Online Court Records Causing Problems

from the getting-rid-of-practical-obscurity-not-such-a-good-thing- dept

Court records are public documents. However, it’s not likely your neighbor is going to go look up how many speeding tickets you’ve received, or if you were once arrested for hitting your spouse. That takes a little too much effort… unless all that data is on the web (NY Times, registration blah blah). The county court clerk in Cinicinnatti thought it would be a good idea to put the court records online. They are public documents, after all, and they were already scanned into a digital format. It seemed like a no brainer, until everyone realized what sort of info was being shared – and everyone started spying on everyone else.

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Comments on “Online Court Records Causing Problems”

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Anonymous Coward says:

No Subject Given

So people are upset that public information is accessable by the public?

A criminal record is a matter of public record, and the public has the right to see that justice is being done.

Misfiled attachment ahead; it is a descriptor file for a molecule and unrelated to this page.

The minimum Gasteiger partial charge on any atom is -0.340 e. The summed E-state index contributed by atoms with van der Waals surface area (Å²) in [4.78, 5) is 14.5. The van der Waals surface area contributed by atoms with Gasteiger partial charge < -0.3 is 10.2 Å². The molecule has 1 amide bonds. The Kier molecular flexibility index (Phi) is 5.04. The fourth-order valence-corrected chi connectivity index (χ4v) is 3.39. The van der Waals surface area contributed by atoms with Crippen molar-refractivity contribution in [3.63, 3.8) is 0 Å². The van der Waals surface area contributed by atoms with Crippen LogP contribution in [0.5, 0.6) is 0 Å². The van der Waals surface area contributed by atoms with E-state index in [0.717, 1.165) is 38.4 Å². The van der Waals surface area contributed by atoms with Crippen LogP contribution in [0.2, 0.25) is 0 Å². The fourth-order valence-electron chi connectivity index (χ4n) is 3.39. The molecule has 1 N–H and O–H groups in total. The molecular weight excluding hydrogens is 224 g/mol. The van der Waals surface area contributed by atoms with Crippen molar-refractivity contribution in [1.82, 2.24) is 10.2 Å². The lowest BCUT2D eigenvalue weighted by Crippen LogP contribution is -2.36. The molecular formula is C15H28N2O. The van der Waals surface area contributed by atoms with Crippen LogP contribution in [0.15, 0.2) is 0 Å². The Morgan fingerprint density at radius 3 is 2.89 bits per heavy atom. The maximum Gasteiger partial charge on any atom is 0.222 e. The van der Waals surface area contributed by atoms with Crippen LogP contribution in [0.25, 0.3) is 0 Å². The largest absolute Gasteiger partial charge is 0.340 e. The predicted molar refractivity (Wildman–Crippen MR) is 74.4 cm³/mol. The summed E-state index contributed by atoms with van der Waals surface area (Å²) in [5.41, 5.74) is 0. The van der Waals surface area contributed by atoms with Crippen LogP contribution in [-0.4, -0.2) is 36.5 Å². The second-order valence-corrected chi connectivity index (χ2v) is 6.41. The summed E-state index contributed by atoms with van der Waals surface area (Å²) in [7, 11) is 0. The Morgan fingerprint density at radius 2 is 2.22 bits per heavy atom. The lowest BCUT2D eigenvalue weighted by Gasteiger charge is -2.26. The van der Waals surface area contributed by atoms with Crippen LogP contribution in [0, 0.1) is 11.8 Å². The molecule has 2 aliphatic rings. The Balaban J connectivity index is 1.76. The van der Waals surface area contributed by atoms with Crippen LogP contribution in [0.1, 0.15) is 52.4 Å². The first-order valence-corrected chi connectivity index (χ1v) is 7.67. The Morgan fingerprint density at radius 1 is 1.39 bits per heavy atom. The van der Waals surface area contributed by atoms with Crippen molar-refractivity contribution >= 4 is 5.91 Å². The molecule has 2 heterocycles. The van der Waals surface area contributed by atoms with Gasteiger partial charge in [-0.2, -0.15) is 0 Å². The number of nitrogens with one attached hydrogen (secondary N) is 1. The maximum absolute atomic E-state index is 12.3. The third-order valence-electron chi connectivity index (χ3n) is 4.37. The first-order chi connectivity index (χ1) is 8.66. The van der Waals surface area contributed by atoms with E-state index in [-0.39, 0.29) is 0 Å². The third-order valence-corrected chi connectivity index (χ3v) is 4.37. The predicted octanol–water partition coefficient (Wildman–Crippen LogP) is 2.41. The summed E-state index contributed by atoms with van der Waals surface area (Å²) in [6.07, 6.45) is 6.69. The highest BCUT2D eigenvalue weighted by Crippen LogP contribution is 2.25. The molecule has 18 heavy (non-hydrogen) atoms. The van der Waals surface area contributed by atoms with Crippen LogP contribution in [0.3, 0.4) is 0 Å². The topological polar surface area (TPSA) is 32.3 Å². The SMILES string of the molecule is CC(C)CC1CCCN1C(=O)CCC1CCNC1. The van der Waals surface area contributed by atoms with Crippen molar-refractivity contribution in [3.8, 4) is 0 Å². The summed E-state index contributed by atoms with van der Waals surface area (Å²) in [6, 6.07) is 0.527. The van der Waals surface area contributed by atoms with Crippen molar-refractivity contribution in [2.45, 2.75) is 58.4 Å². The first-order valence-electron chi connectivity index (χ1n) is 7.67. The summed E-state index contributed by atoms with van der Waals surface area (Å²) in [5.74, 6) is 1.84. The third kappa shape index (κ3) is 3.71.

There is no law saying that public records can be effectively hidden behind ineffective document management, which is what the web replaces.

Steve Snyder says:

Public records=easily accessible

I agree with the other poster. If something is deemed a public record, then it should be easily accessible to anyone who wants to see it. Claiming that something is public record and then making the public file paperwork, pay a fee, and wait weeks or months is wrong.
Now this realization may make us rethink what should be classified as public records, and I am all in favor of that–careful consideration and public debate should take place for these decisions, but once we decide it’s a public document, anyone should have easy access.
I’m not sure how I feel about requiring ID and tracking who accesses certain documents. I can see a decent security/public saftey argument being made. Maybe the best solution is to require some sort of identification (and IP tracking and that too) but require it to be sealed and only accessible with a valid search warrant. That way both the public safety and individual privacy are preserved.
steve snyder

DT says:

A non-issue

Why is this an issue? As the other posters mention, public records are free to anyone who walks into the court house to see them. No ID required, nothing. Why any sort of special identification or tracking process should take place for online access is beyond me. To modify Scheier’s axiom, I guess the objectors believe in privacy by obscurity?

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